This is the right way to do noise. I remember playing a show with Emil Beaulieau back in 2004 and he had nothing but a contact mic in his mouth and a Boss distortion pedal, and that was pretty much the end of me having mush interest in or respect for the contemporary New England noise scene at the time, because he just buried them all in one fell swoop (and with a good personality to boot).
Yeah.. I tried to get into noise because that's what my friends around that time period were all into. But I remember being really bored at a Wolf Eyes show, even though he was screaming into 3 mics at once and stuff. Everybody was just sitting around smoking galois cigarettes and drinking wine like it was the second coming of the Velvet Underground or something.
I've known so many people who lose their shit over Wolf Eyes and every time I hear it it seems like they're doing something that was played out 10 years ago.
I chalk it up to the punk effect. The bar for entry is low, so the whole thing is flooded with half assed, ignorant junk. But to actually do it WELL is really hard, especially in the case of noise where there isn't really much i the way of formal orthodoxy to fall back on.
Plus I feel like the average noise person (at least around here) doesn't have much of any actually understanding of the history or larger context of what they do. Noise shows have been going on since before 1920 but good luck finding many people at a noise show who don't think Lou Reed invented it. Maybe you'll get a few who namedrop Stockhausen if you're lucky. I've literally only ever heard one person mention Luigi Russolo in my life and it was my high school art teacher as an aside in a talk about Dadaism.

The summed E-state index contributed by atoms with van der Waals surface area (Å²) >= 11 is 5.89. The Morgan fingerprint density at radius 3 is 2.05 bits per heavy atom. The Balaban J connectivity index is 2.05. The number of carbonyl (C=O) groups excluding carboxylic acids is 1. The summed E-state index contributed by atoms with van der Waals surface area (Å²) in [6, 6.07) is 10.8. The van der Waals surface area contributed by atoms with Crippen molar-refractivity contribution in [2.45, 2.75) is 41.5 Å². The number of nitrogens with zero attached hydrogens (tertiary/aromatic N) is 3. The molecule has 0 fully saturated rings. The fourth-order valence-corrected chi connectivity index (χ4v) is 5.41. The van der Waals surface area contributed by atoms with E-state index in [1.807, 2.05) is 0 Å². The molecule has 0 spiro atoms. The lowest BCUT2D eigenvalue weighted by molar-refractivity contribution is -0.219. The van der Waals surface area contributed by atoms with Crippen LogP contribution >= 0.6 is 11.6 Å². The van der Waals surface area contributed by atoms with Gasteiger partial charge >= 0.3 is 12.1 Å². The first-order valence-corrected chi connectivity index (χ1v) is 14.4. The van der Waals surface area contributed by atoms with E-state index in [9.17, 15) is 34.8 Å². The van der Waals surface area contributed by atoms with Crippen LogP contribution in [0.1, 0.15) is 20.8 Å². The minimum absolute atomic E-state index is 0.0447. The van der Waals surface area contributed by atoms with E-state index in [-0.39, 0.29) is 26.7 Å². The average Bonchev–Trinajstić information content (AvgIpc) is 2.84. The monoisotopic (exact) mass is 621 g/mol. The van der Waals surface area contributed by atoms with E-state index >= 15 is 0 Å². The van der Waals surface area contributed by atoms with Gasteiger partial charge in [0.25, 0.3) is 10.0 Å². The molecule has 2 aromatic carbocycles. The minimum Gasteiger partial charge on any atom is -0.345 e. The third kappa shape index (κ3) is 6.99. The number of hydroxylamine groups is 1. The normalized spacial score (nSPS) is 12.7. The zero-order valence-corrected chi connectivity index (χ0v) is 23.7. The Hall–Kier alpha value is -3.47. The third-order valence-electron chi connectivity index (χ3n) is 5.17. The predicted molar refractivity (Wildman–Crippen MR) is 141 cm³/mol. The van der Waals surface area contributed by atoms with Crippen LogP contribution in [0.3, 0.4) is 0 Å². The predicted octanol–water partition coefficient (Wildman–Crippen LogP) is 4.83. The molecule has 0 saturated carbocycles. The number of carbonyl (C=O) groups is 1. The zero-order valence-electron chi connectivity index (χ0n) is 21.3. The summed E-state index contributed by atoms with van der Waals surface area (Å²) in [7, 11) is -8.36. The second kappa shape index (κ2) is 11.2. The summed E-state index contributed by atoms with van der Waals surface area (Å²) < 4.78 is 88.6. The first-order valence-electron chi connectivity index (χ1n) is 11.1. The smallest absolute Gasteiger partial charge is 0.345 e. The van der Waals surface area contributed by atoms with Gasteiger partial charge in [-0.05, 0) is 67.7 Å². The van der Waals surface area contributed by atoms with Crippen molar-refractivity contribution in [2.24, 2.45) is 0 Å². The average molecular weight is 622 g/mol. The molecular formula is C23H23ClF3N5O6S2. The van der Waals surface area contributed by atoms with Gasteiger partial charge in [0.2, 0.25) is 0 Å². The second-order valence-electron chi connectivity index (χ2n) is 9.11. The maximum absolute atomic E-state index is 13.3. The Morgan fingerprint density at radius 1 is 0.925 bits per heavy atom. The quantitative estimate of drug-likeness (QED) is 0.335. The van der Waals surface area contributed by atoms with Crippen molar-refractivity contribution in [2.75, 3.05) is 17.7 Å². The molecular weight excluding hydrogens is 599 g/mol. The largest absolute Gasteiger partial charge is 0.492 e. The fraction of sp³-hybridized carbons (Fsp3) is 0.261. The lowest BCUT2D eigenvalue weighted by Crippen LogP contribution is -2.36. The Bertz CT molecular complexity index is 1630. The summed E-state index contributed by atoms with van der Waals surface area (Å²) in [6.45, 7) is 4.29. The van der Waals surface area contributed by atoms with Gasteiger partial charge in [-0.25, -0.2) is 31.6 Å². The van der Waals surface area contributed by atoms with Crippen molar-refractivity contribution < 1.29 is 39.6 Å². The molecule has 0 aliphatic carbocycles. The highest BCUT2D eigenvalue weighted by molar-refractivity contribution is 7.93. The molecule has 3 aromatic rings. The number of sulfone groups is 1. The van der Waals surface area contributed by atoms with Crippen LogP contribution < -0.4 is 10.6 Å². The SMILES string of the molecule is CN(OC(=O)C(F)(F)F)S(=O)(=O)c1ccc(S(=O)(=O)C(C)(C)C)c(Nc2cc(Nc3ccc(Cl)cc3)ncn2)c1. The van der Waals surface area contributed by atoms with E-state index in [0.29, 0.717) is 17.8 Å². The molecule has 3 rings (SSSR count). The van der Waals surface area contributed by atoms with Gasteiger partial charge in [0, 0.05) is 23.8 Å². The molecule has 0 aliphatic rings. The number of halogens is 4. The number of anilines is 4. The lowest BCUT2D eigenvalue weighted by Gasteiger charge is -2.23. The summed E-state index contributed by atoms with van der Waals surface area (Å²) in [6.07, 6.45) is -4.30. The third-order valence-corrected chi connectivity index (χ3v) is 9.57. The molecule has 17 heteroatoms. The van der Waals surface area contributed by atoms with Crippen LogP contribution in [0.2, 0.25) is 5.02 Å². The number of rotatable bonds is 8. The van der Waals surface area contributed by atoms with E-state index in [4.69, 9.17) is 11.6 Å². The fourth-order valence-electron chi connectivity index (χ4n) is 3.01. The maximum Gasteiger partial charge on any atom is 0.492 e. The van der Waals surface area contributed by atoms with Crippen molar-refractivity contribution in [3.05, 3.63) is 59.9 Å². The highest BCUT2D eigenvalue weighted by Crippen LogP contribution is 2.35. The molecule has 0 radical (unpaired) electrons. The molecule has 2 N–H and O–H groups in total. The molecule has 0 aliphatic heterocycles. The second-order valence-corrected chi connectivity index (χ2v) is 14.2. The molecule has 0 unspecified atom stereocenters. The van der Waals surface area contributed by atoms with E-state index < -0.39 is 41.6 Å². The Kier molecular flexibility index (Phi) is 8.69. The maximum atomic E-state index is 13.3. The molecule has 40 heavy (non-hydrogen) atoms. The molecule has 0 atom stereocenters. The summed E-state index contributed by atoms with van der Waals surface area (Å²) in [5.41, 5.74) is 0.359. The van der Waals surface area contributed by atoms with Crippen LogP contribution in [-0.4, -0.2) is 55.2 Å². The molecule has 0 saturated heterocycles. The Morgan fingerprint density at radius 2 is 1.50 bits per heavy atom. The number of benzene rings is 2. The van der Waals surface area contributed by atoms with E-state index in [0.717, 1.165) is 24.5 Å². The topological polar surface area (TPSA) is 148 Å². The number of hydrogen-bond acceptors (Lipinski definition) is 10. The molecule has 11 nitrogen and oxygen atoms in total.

If I sound bitter it's because I've played a ton of noise shows (for some reason I've been in a couple of bands that were always booked as the token non-noise act at noise shows, I have no clue why they liked us so much) and on the exceedingly rare occasion that something good happens it's usually REALLY good and I wish it happened more often.
Anyhow, these days around here it's mostly art school kids and other peple with enough money to spend 00-00 on synthesizer modules and Eventide pedals and shows get sponsorship from local companies (last one I saw had an M Audio booth) and it basically sounds like new age music but they still call it noise.
It's more interesting than that kind of stuff has been around here in a decade though, despite being painfully bourgeois.